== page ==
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National parks plan prioritizes protection

China Daily | Updated: 2017-09-27 07:32

National parks plan prioritizes protection


Editor's note: A document setting out a plan for the country's national parks was released on Tuesday. Five experts share their views on the plan and its likely effects. Excerpts follow:

The integrity of ecological systems is the priority

At the 37th meeting of the Central Leading Group for Deepening Overall Reform on July 19, which was presided over by President Xi Jinping, a comprehensive plan for the national park system was officially passed in line with the package of relevant pilot reforms implemented since the third plenary session of the 18th CPC Central Committee.

On the basis of China's nature preservation practice and the successful efforts in other countries, the plan prioritizes protection and supervision while pursuing institutional innovations.

The plan calls for systematic efforts to protect the countries' national parks, with the participation of all parties concerned and the scientific setting of standards. The complexity of ecological systems means tailored measures and caution are needed in the implementation of the national park system.

China has good reason to emulate the success of other countries in this regard. It should also heed different voices at home when it comes to the defining of the areas of national parks, their ownership and management.

The comprehensive plan set out makes clear the priority for national parks is to preserve the integrity of ecological systems, and their other functions include environmental education and scientific research. The plan also maps out how the central government will gradually attain sole ownership of national parks, ruling out potential conflicts of interests.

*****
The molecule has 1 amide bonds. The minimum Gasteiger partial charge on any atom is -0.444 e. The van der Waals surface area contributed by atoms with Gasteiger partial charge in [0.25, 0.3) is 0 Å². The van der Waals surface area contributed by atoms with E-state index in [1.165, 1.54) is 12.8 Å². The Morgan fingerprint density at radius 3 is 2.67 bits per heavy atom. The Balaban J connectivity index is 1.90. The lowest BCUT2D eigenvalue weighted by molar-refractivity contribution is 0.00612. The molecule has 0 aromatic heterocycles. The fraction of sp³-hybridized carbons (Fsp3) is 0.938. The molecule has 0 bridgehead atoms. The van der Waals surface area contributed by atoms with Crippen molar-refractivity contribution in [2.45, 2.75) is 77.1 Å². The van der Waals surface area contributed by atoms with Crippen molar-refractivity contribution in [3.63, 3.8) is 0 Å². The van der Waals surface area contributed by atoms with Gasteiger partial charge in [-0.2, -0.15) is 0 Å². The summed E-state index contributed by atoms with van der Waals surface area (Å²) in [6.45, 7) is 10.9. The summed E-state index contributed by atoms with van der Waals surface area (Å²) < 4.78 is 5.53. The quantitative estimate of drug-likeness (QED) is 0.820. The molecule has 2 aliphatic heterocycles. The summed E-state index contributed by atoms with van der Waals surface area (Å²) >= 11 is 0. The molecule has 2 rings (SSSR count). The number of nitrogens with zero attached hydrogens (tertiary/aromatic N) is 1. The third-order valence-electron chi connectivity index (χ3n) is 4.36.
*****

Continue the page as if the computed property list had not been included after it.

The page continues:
Wang Yi, deputy director at the Institutes of Science and Development of the Chinese Academy of Sciences

Lessons of past mistakes must be heeded

China's national parks are expected to protect large swathes of land that are of enormous ecological value. Previous pilot programs have included wild pandas, Siberian tigers and the Sanjiangyuan region, the source of the country's three big rivers-the Yangtze, the Yellow and the Lancang. Other rivers and mountains may join the national parks program in the near future, which will help boost the nation's image and public appreciation of the country's natural resources.

To avoid national parks from being overexploited, their day-today management and natural resources should be in the hands of the central government. Past mistakes in running natural parks, many of which have become either amusement parks or tourist resorts due to their profitability-driven management, must not be repeated.

For instance, admission to national parks cannot be priced too high, while the entry of soldiers, students, seniors and those with physical impairments should be free. Volunteers are also encouraged to partake in the operation of national parks.

Yang Rui, a professor at Tsinghua University.

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